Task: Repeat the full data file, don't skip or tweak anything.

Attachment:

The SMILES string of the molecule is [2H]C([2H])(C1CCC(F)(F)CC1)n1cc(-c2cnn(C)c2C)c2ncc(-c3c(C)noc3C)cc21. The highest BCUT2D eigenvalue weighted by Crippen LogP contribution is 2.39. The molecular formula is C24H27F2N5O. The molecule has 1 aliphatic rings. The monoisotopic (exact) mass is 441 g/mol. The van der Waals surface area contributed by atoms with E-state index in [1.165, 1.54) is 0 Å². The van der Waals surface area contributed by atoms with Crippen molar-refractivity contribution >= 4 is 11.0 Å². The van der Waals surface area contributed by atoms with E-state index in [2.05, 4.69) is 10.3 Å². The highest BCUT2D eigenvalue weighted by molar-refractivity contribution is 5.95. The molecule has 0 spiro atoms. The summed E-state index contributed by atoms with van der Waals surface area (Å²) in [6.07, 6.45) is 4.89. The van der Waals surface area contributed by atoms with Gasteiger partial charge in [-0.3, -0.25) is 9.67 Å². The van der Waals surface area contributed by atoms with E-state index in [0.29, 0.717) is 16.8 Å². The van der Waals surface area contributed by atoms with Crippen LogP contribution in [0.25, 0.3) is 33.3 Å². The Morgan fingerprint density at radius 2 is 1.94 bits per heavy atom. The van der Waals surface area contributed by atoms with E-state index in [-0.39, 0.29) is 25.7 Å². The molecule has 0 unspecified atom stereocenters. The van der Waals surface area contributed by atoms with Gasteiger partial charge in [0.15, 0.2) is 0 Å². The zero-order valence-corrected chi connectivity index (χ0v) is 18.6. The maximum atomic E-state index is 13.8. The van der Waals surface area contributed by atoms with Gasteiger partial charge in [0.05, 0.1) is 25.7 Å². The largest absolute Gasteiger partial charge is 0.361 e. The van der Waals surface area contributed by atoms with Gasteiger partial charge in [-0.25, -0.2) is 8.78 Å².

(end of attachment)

The SMILES string of the molecule is [2H]C([2H])(C1CCC(F)(F)CC1)n1cc(-c2cnn(C)c2C)c2ncc(-c3c(C)noc3C)cc21. The highest BCUT2D eigenvalue weighted by Crippen LogP contribution is 2.39. The molecular formula is C24H27F2N5O. The molecule has 1 aliphatic rings. The monoisotopic (exact) mass is 441 g/mol. The van der Waals surface area contributed by atoms with E-state index in [1.165, 1.54) is 0 Å². The van der Waals surface area contributed by atoms with Crippen molar-refractivity contribution >= 4 is 11.0 Å². The van der Waals surface area contributed by atoms with E-state index in [2.05, 4.69) is 10.3 Å². The highest BCUT2D eigenvalue weighted by molar-refractivity contribution is 5.95. The molecule has 0 spiro atoms. The summed E-state index contributed by atoms with van der Waals surface area (Å²) in [6.07, 6.45) is 4.89. The van der Waals surface area contributed by atoms with Gasteiger partial charge in [-0.3, -0.25) is 9.67 Å². The van der Waals surface area contributed by atoms with E-state index in [0.29, 0.717) is 16.8 Å². The van der Waals surface area contributed by atoms with Crippen LogP contribution in [0.25, 0.3) is 33.3 Å². The Morgan fingerprint density at radius 2 is 1.94 bits per heavy atom. The van der Waals surface area contributed by atoms with E-state index in [-0.39, 0.29) is 25.7 Å². The molecule has 0 unspecified atom stereocenters. The van der Waals surface area contributed by atoms with Gasteiger partial charge in [0.15, 0.2) is 0 Å². The zero-order valence-corrected chi connectivity index (χ0v) is 18.6. The maximum atomic E-state index is 13.8. The van der Waals surface area contributed by atoms with Gasteiger partial charge in [0.05, 0.1) is 25.7 Å². The largest absolute Gasteiger partial charge is 0.361 e. The van der Waals surface area contributed by atoms with Gasteiger partial charge in [-0.25, -0.2) is 8.78 Å².